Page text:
1. The Family
  2. Roman Names
  3. Marriage and Women
  4. Children and Education
  5. Slaves and Dependents
  6. The House and Furniture
  7. Dress and Ornaments
  8. Food and Meals
  9. Amusements
  10. Travel and Correspondence
  11. Sources of Income
  12. Farming and Country Life
  13. Town Life
  14. Funeral Customs
  15. The Roman Religion
  16. The Water Supply of Rome

The Private Life of the Romans
by Harold Whetstone Johnston, Revised by Mary Johnston
Scott, Foresman and Company (1903, 1932)


Table of contents



REFERENCES: Friedländer, I, 98-206; Sandys, Companion, 202-208, 358-362; Blümner, 372-385, 589-656, and Technologie, throughout; Marquardt, 607-634; Jones, 316-337; Pauly-Wissowa, under collēgium; Harper’s under commerce, collēgium; Daremberg-Saglio, under collēgium, mercātūra; Smith, under mercātūra, collēgia, and other Latin words in the text of this book; Mau-Kelsey, 383-404; Fowler, Social Life, 24-134, 263-284; Dill, 100-195, 251-286; Abbott, The Common People, 205-234; Waltzing; Frank, An Economic History, 219-345; Rostovtzeff, 38-74, 75-100, 101-124; McDaniel, 106-140; Showerman, 137-147, 225-233, 234-250, 251-266; Davis; Charlesworth; Knapp, “Roman Business Life as Seen in Horace,” The Classical Journal, 3 (1907), 111-122.

Introduction (§403)

Careers of the Nobles (§404)

Agriculture (§405)

Political Office (§406)

The Law (§407)

The Army (§408)

Careers of the Equitēs (§409)

Business and Commerce (§410-412)

Professions and Trades (§413)

Physicians (§414-415)

The Soldiers (§416)

The Proletariat (§417)

Small Tradesmen (§418)

Free Laborers (§419)

Guilds (§420-422)

The Freedman (§423)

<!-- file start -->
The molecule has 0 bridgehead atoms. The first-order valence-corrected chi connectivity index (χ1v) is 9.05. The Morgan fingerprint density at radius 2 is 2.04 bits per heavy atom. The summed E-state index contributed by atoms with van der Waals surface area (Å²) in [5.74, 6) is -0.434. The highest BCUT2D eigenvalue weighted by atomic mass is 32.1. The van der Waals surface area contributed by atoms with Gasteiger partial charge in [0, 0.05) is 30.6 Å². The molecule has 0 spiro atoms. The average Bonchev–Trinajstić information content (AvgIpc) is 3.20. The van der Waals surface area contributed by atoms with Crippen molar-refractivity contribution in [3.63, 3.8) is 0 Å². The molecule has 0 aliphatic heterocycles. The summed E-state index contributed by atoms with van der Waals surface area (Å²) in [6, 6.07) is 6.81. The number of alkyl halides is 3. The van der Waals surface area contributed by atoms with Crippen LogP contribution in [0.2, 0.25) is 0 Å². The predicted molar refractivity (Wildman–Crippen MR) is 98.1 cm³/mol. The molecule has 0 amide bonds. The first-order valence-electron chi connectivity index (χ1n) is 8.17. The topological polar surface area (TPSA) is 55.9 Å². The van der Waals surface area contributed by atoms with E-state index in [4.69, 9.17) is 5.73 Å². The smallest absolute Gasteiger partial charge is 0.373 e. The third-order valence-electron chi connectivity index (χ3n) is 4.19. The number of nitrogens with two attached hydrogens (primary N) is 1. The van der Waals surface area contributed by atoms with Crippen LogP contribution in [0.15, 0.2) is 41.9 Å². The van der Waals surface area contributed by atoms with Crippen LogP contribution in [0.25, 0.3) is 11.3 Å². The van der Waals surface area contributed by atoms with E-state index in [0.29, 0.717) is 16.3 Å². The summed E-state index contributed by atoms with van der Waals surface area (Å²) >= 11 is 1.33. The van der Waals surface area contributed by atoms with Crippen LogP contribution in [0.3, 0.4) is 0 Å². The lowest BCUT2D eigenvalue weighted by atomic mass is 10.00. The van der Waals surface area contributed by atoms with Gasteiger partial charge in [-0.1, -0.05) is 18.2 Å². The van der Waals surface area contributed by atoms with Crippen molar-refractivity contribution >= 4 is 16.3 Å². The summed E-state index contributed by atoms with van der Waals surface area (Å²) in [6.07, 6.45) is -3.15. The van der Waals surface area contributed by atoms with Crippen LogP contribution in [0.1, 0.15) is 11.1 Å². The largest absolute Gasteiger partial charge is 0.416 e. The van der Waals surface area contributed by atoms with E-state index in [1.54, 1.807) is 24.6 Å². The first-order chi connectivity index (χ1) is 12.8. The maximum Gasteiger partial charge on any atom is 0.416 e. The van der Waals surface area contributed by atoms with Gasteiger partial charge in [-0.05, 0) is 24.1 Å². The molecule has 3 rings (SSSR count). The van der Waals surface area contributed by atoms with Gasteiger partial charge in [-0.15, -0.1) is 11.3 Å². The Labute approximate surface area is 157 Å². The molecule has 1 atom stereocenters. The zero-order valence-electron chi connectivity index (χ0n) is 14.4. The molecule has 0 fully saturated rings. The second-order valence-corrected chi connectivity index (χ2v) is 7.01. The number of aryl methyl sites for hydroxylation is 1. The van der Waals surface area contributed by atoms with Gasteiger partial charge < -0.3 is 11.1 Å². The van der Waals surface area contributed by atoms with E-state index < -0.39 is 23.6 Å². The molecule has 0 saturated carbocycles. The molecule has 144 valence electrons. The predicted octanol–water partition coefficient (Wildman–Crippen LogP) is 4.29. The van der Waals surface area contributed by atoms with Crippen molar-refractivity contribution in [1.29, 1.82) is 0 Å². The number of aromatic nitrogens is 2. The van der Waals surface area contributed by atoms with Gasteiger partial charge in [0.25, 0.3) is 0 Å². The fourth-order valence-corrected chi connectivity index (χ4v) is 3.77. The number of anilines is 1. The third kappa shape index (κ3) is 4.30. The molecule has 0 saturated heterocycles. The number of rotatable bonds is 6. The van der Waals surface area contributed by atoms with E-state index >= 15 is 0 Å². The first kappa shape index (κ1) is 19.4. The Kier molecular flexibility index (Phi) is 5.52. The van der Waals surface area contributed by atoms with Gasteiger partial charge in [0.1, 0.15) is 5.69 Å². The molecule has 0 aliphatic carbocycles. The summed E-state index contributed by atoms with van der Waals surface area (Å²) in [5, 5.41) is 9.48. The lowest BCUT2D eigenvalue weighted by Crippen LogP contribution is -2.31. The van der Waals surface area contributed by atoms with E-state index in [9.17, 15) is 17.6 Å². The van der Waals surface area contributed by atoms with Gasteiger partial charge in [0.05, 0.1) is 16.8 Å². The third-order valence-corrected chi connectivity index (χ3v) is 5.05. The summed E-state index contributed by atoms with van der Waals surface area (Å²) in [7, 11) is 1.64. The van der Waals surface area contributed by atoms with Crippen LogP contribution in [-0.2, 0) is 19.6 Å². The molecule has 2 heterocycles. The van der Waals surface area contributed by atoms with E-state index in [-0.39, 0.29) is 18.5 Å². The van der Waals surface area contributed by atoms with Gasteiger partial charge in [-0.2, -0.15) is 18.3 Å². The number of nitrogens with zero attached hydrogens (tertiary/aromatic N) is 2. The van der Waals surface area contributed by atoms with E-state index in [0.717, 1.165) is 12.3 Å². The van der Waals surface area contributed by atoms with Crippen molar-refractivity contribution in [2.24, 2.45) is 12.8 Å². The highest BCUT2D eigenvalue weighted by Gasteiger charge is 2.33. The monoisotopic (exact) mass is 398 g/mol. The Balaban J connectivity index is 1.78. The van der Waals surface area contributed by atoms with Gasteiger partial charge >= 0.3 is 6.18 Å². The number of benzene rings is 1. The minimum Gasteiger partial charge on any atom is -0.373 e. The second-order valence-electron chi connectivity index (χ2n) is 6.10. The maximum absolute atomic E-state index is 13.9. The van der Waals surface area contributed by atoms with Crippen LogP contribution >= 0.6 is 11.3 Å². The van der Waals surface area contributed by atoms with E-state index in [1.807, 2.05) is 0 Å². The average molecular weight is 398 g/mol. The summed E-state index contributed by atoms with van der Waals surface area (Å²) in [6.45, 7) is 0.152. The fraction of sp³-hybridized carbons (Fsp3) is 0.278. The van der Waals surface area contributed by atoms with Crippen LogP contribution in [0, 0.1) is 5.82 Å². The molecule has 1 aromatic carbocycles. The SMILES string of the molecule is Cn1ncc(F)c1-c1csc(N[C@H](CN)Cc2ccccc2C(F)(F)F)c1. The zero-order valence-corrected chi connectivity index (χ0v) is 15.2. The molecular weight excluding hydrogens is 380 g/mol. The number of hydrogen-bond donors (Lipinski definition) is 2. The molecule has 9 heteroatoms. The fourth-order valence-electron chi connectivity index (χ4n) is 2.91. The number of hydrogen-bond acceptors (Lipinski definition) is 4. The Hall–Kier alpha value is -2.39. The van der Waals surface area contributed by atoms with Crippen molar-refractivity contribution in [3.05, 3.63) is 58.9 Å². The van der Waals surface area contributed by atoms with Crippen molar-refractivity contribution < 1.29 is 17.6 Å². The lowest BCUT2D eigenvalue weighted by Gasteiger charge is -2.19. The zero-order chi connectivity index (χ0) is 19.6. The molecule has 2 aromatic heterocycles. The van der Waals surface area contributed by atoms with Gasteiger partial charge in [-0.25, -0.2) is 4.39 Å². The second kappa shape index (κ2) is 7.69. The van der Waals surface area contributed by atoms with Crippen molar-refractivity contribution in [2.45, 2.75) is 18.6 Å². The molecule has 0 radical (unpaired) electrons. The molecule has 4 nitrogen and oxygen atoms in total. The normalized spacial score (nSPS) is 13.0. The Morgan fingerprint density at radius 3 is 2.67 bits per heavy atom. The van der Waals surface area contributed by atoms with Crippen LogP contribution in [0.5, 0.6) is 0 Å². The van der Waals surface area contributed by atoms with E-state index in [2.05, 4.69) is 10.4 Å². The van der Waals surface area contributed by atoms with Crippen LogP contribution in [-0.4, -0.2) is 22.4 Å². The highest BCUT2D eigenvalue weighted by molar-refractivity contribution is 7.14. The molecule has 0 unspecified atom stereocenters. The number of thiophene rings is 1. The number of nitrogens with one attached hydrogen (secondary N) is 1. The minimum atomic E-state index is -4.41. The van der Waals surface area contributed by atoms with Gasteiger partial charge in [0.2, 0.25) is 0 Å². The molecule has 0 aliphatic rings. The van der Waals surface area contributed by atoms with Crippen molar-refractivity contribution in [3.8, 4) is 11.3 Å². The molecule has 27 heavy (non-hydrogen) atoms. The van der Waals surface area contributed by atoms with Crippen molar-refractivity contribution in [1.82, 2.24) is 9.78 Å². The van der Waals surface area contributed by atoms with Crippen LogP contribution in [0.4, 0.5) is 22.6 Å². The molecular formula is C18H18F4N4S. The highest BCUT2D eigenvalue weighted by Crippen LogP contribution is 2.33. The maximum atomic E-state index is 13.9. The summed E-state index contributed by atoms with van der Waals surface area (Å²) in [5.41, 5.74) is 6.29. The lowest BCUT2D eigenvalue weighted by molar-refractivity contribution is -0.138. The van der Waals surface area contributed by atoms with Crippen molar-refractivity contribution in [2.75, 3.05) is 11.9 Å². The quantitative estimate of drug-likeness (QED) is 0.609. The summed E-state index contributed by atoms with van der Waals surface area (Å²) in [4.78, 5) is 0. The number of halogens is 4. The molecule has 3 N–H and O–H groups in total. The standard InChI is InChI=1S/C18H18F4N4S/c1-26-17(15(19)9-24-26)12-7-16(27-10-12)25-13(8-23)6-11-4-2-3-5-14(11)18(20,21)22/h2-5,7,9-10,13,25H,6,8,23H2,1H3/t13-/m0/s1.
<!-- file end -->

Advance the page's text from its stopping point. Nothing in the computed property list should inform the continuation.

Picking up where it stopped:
The “Civil Service” (§424)

The Roman’s Day (§425-426)

Hours of the Day (§427)

   403. It is evident from what has been said that abundant means were necessary to support the state in which every Roman of position lived. It will be of interest also to see how the great mass of the people made the scantier living with which they were forced to be content. For the sake of the inquiry it will be convenient, if not very accurate, to divide the people of Rome into the three great classes of nobles, knights, and commons into which political history has distributed them. The “nobles” during the Republic had come to be the descendants of those men who had held curule office. As the senate was composed of those men who had held the higher magistracies, the nobles and the senatorial families were practically the same, for the political influence of this group was so strong that it was very difficult for a “new man” (novus homō) to be elected to office. At the same time it must be remembered that for a long time there was no hard and fast line drawn between the classes; a noble might, if he pleased, associate himself with the knights, provided the noble possessed $20,000 which one must have to be a knight, and during the Republic any free-born citizen might aspire to the highest offices of the State, however poor in pocket or talent he might be. The drawing of definite lines that under the later Empire fixed citizens in hereditary castes began under Augustus, when he limited eligibility for the curule offices to those whose ancestors had held such offices. This regulation formed a hereditary nobility, to which additions were made at the emperor’s pleasure. The emperor also revised the lists of the knights, and so controlled admission to that Order.